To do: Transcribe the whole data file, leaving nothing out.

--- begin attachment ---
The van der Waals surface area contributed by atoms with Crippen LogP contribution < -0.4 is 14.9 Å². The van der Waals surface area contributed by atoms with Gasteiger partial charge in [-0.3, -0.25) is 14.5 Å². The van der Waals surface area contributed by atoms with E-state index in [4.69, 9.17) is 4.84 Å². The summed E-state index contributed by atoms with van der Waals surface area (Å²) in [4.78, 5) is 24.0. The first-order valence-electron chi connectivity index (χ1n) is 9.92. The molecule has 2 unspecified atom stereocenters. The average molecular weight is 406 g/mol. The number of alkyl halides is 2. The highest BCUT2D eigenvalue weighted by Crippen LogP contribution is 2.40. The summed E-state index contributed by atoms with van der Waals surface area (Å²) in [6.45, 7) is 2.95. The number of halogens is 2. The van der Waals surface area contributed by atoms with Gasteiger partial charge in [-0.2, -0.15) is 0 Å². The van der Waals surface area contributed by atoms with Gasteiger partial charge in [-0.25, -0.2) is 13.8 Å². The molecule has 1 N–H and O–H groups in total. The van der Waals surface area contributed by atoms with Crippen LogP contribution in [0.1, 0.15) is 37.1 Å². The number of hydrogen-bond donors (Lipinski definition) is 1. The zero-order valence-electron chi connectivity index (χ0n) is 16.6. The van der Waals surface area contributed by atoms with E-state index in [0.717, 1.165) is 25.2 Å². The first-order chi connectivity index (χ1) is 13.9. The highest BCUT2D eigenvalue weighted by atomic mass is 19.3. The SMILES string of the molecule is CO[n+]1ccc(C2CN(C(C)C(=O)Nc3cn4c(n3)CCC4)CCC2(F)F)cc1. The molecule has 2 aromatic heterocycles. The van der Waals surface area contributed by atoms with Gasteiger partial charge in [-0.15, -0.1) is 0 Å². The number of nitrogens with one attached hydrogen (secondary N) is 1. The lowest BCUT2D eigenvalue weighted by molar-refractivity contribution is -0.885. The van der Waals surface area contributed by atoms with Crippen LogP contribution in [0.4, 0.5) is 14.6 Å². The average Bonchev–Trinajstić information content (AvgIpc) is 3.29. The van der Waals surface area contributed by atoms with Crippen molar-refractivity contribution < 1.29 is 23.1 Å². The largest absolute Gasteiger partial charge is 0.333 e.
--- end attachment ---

The van der Waals surface area contributed by atoms with Crippen LogP contribution < -0.4 is 14.9 Å². The van der Waals surface area contributed by atoms with Gasteiger partial charge in [-0.3, -0.25) is 14.5 Å². The van der Waals surface area contributed by atoms with E-state index in [4.69, 9.17) is 4.84 Å². The summed E-state index contributed by atoms with van der Waals surface area (Å²) in [4.78, 5) is 24.0. The first-order valence-electron chi connectivity index (χ1n) is 9.92. The molecule has 2 unspecified atom stereocenters. The average molecular weight is 406 g/mol. The number of alkyl halides is 2. The highest BCUT2D eigenvalue weighted by Crippen LogP contribution is 2.40. The summed E-state index contributed by atoms with van der Waals surface area (Å²) in [6.45, 7) is 2.95. The number of halogens is 2. The van der Waals surface area contributed by atoms with Gasteiger partial charge in [-0.2, -0.15) is 0 Å². The van der Waals surface area contributed by atoms with Gasteiger partial charge in [-0.25, -0.2) is 13.8 Å². The molecule has 1 N–H and O–H groups in total. The van der Waals surface area contributed by atoms with Crippen LogP contribution in [0.1, 0.15) is 37.1 Å². The number of hydrogen-bond donors (Lipinski definition) is 1. The zero-order valence-electron chi connectivity index (χ0n) is 16.6. The van der Waals surface area contributed by atoms with E-state index in [0.717, 1.165) is 25.2 Å². The first-order chi connectivity index (χ1) is 13.9. The highest BCUT2D eigenvalue weighted by atomic mass is 19.3. The SMILES string of the molecule is CO[n+]1ccc(C2CN(C(C)C(=O)Nc3cn4c(n3)CCC4)CCC2(F)F)cc1. The molecule has 2 aromatic heterocycles. The van der Waals surface area contributed by atoms with Gasteiger partial charge in [-0.15, -0.1) is 0 Å². The number of nitrogens with one attached hydrogen (secondary N) is 1. The lowest BCUT2D eigenvalue weighted by molar-refractivity contribution is -0.885. The van der Waals surface area contributed by atoms with Crippen LogP contribution in [0.4, 0.5) is 14.6 Å². The average Bonchev–Trinajstić information content (AvgIpc) is 3.29. The van der Waals surface area contributed by atoms with Crippen molar-refractivity contribution < 1.29 is 23.1 Å². The largest absolute Gasteiger partial charge is 0.333 e.